A hospital was immediately established on the island as many of the passengers were still very ill, with 32 passengers still needing some form of medical attention.
Many of the sick didn’t recover as a further 37 passenger deaths were recorded on the island. Both of the Taylor children were listed in the doctor’s records as having measles.
The plight of the passengers was causing some concern to the residents of Lyttelton and Christchurch and they helped with boxes of fruit and flowers, eggs, meat, and fresh clothing etc. The Lyttelton residents even held a benefit concert in the Lyttelton Colonists Hall raising 27 pounds, 11 shillings and 4 pence by way of donations. Food boxes were also donated.
Most of the passengers were given a clearance by 30th October and those who had no accommodation or employment arranged were sent to the Labour Departments Depot in Addington to live until they found work and somewhere to live.
On receiving a clearance the Taylor family Travelled by train from Lyttelton to the Hillsborough station, now known as Woolston, and walked a short distance to the Heathcote River where they were taken across the river by Mr. Garland in his ferry.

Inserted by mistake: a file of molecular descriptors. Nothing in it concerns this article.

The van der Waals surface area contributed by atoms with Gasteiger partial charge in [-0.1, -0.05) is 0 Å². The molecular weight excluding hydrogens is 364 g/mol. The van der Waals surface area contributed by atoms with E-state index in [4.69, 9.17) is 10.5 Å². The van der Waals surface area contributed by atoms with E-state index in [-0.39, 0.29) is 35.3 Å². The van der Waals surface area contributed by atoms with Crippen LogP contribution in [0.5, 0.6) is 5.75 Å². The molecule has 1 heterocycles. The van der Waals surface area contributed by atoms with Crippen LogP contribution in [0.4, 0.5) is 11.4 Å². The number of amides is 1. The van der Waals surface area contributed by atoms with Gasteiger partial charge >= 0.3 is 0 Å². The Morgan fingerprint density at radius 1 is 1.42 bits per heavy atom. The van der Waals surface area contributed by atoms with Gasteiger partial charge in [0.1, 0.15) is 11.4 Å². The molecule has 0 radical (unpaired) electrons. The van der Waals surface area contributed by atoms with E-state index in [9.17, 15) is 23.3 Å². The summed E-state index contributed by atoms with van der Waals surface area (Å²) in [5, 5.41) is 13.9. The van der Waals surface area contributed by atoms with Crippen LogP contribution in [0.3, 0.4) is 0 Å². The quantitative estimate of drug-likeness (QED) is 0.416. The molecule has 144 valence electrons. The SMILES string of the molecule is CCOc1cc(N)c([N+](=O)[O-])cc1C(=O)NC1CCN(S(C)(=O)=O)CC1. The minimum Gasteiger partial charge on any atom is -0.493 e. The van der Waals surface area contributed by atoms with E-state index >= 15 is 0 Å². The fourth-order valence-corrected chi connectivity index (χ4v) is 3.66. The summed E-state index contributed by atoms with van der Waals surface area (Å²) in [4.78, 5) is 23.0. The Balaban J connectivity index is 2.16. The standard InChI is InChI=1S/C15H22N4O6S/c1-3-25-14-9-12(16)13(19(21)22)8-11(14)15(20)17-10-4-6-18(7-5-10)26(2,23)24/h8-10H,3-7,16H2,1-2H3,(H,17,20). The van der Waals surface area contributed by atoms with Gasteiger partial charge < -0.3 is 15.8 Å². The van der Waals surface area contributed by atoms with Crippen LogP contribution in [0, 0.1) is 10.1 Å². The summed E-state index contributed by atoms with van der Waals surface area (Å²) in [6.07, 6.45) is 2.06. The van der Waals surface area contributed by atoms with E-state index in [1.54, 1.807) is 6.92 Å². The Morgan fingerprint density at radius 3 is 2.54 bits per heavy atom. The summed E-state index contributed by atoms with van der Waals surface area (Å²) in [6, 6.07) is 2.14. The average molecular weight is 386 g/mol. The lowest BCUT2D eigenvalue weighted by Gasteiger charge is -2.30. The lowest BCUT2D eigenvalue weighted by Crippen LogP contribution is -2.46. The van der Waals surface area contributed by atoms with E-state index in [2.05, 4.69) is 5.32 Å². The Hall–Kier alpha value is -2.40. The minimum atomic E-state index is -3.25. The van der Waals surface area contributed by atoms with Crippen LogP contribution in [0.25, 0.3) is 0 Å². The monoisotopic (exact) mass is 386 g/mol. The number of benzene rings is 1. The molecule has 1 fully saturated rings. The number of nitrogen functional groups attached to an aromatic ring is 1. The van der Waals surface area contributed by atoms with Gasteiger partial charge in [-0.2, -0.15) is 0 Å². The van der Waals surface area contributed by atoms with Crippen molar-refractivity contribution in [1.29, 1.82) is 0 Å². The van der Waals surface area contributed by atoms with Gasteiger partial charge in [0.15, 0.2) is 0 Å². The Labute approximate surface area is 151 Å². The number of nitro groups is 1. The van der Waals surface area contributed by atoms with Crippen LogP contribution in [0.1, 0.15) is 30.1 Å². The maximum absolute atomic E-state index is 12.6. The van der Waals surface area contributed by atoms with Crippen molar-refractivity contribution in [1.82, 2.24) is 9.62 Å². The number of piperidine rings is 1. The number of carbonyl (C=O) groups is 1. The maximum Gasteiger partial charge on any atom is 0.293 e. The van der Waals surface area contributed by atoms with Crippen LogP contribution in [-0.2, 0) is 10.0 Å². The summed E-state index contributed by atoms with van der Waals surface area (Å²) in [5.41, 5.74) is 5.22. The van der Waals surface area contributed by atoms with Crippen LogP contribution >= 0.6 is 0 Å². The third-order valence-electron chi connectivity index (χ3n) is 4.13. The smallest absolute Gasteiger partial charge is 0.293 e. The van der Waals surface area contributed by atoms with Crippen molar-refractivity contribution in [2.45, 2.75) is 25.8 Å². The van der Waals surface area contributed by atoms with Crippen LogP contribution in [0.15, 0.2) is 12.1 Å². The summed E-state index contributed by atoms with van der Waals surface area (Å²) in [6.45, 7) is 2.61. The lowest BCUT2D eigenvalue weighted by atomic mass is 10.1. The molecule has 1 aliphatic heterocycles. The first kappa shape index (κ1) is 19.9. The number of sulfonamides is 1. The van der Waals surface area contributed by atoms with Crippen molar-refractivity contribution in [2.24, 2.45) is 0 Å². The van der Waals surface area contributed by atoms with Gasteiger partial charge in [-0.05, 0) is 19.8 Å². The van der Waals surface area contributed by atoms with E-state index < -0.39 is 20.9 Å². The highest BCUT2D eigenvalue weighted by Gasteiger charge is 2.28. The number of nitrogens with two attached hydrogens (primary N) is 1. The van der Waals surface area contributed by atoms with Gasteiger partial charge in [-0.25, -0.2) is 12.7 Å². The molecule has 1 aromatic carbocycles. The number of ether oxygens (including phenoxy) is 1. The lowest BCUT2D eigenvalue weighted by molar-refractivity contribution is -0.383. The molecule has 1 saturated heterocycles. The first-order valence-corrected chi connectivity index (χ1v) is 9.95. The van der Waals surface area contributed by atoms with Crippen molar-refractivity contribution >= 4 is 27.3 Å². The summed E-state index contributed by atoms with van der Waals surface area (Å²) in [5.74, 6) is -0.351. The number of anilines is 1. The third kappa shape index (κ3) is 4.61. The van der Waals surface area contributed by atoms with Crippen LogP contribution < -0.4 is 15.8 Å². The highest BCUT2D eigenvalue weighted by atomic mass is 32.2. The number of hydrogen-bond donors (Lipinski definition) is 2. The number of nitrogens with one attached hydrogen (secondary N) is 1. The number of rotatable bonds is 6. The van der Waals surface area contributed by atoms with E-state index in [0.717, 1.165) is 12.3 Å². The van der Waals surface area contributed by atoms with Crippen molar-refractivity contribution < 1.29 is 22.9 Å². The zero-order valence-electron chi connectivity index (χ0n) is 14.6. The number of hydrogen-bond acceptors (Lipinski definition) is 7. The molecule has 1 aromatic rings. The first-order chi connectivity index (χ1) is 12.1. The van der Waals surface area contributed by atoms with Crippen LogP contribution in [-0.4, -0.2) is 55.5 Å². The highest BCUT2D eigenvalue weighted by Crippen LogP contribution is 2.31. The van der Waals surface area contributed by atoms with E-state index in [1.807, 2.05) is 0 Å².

They carried on to a house in Junction Street
which they rented until moving to Cathedral Square where they lived for around two years, eventually purchasing a new house in River Street in Woolston. This must have been a great relief to the family to at last have somewhere to settle down permanently. It was only a small house but it was a very solid house and still stands today as the only house now left in that street.
Christchurch in 1873 was still very much a pioneer city with transport mainly horse drawn over very poor rutted roads, and river boats, with un-bridged rivers only crossed by a ford or a ferry in the case of the deeper or larger rivers. The Evans Pass Sumner to Lyttelton road was only suitable for drays, but by 1880
Ferry Road had graduated from just a dray road to a proper road. In 1873 goods were still being transported up the Heathcote River by all sorts of craft. It was not un-common to see at least 20 ships in the river at any one time.
The Ferrymead bridge keeper who had to operate the bridge for each of the boats entering and leaving the river, and collect the bridge opening fee, and the tolls for using the road bridge, complained in 1880 to the council that he was spending the majority of his time working the bridge, and had little time for anything else and asked for a rise in his pay. Nearby this bridge there was a boat building yard owned by one of the Dixon Brothers and a small shop operated by his wife, my relations on my mother’s side.